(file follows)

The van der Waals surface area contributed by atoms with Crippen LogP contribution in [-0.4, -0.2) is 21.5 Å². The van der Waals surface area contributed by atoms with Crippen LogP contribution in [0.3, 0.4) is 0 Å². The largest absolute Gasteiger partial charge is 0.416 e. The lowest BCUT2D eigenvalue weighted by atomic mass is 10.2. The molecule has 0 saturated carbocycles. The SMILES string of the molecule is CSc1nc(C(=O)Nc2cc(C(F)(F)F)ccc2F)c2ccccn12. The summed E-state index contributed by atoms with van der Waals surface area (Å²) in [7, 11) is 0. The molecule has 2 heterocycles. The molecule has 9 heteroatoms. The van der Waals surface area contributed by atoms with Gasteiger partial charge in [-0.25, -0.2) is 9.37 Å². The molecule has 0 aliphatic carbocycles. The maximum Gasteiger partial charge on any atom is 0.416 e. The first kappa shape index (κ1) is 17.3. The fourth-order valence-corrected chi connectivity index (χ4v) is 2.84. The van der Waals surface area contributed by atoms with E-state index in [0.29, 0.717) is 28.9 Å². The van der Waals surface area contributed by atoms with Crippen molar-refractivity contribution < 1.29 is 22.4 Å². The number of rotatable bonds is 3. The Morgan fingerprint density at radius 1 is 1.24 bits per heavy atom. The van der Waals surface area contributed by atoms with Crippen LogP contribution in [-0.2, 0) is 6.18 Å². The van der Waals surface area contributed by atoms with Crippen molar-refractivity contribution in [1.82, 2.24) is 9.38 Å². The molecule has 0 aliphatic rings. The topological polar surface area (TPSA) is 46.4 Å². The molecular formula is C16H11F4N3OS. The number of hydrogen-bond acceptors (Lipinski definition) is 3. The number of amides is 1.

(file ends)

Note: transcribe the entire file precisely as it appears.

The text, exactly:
The van der Waals surface area contributed by atoms with Crippen LogP contribution in [-0.4, -0.2) is 21.5 Å². The van der Waals surface area contributed by atoms with Crippen LogP contribution in [0.3, 0.4) is 0 Å². The largest absolute Gasteiger partial charge is 0.416 e. The lowest BCUT2D eigenvalue weighted by atomic mass is 10.2. The molecule has 0 saturated carbocycles. The SMILES string of the molecule is CSc1nc(C(=O)Nc2cc(C(F)(F)F)ccc2F)c2ccccn12. The summed E-state index contributed by atoms with van der Waals surface area (Å²) in [7, 11) is 0. The molecule has 2 heterocycles. The molecule has 9 heteroatoms. The van der Waals surface area contributed by atoms with Gasteiger partial charge in [-0.25, -0.2) is 9.37 Å². The molecule has 0 aliphatic carbocycles. The maximum Gasteiger partial charge on any atom is 0.416 e. The first kappa shape index (κ1) is 17.3. The fourth-order valence-corrected chi connectivity index (χ4v) is 2.84. The van der Waals surface area contributed by atoms with E-state index in [0.29, 0.717) is 28.9 Å². The van der Waals surface area contributed by atoms with Crippen molar-refractivity contribution < 1.29 is 22.4 Å². The number of rotatable bonds is 3. The Morgan fingerprint density at radius 1 is 1.24 bits per heavy atom. The van der Waals surface area contributed by atoms with Crippen LogP contribution in [-0.2, 0) is 6.18 Å². The van der Waals surface area contributed by atoms with Crippen molar-refractivity contribution in [1.82, 2.24) is 9.38 Å². The molecule has 0 aliphatic rings. The topological polar surface area (TPSA) is 46.4 Å². The molecular formula is C16H11F4N3OS. The number of hydrogen-bond acceptors (Lipinski definition) is 3. The number of amides is 1.